One of my favourite memories from my recent trip to the ancient city of Corinth, Greece was listening to a group of children singing songs. I think their parents must have brought them along to look at the ruins and the museum that day. It was a hot day so it appeared that they had stopped in the shade to have a rest. Hearing these young Greek children sing and observing them becoming increasingly shy as the song went on reminded me once again that children are everywhere in this world. Children were in Corinth on the day of my visit and children were in Corinth when Paul was there so long ago.
Paul stayed in Corinth for 1 1/2 years. During his time there he supported himself by working with another couple in his same trade of tent making. The couple’s names were Priscilla and Acquila. Paul taught the Gospel to both Jews and Gentiles. He taught in the synagogue and the synagogue leader, among others were baptised.
Angry Jews brought Paul before the judgement seat of the Roman proconsul, Gallio, and asked the proconsul to punish Paul for converting Jews. Paul ended up being released because Gallio saw this as a religious matter and not a governmental one. You can read about Paul’s time in Ephesus with Priscilla and Aquila. in Acts 18:1-18
In the photo below, and behind where the group is standing, is the “bema” or raised platform from which Gallio would have judged Paul.
I’ll leave you with some final photos from Corinth. Both are from inside the Corinth Museum. The first photo is of toy furniture and the second a stone doll. Both are in the Corinth museum. Yes, there were kids in Corinth even long ago!
As my trip through Greece continues We make a stop in ancient Philippi.
First we went down to the likely location of the first meeting of Paul and Lydia. Their conversation led to the baptism of Lydia and her entire household ( Acts 16:11-15).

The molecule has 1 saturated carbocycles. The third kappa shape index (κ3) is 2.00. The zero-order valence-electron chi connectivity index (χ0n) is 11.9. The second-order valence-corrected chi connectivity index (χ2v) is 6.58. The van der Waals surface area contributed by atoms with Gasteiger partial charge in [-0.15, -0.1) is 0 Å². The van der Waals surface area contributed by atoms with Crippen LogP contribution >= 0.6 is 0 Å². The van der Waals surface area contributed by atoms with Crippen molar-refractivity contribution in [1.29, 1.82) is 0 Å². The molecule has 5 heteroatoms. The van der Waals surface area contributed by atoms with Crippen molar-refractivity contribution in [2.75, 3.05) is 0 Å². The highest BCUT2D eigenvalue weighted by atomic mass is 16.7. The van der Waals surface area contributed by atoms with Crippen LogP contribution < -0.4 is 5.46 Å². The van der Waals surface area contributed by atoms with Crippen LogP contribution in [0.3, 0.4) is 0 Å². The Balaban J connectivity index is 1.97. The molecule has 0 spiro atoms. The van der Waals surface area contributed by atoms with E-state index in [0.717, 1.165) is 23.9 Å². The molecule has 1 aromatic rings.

Throughout the trip I’ve had my ears open for what children might find interesting. Today such a thought came up when discussing the fact that Lydia was a business woman who sold purple cloth. Our guide shared one gross tidbit that I know the boys in my Bible classes would find interesting. The local method of the day for making purple dye was to crush a particular kind of seashell and mix it with human feces. Yuck!
After going to the river we toured the nearby ruins of the ancient city. We viewed the market area where Lydia might have sold her wares.
In this same city Paul and Silas were beaten and thrown into jail. An earthquake later made the gates of the jail swing open and the chains on prisoners simply fall off. This led to the jailer becoming a Christian. You can read all about it in Acts 16:16-40 and the Bible lesson is at Jailer Becomes a Christian.
God has blessed me with an opportunity to travel through Greece over the next week. Along the way I’ll try to send some pictures and thoughts you might like to share with the children you teach.
Today I’m in Athens and typing this from the top of Mars Hill (the Areopagus).
There are ruins of temples in many places. Seeing all the temples around makes me really appreciate the Apostle Paul and how he stood on Mars Hill and shared the Good News of Christ with philosophers. You can read about that event here.
The steps leading up to the top of the rock have been worn smooth because of the millions of people who have climbed them over the years. I snapped a picture of my daughter-in-law, Olivia, climbing these treacherous steps today. These would have been the same stairs Paul would have climbed!
I think kids would enjoy scrambling over the huge rocks and picking the little yellow flowers growing between them.
I watched two little Arabic-speaking girls crying out “Abba, Abba” in worried voices to their dad as he leaned over a dangerous edge gathering two of the little flowers to give to them. They were all smiles when he was safely back with them and gave them the flowers.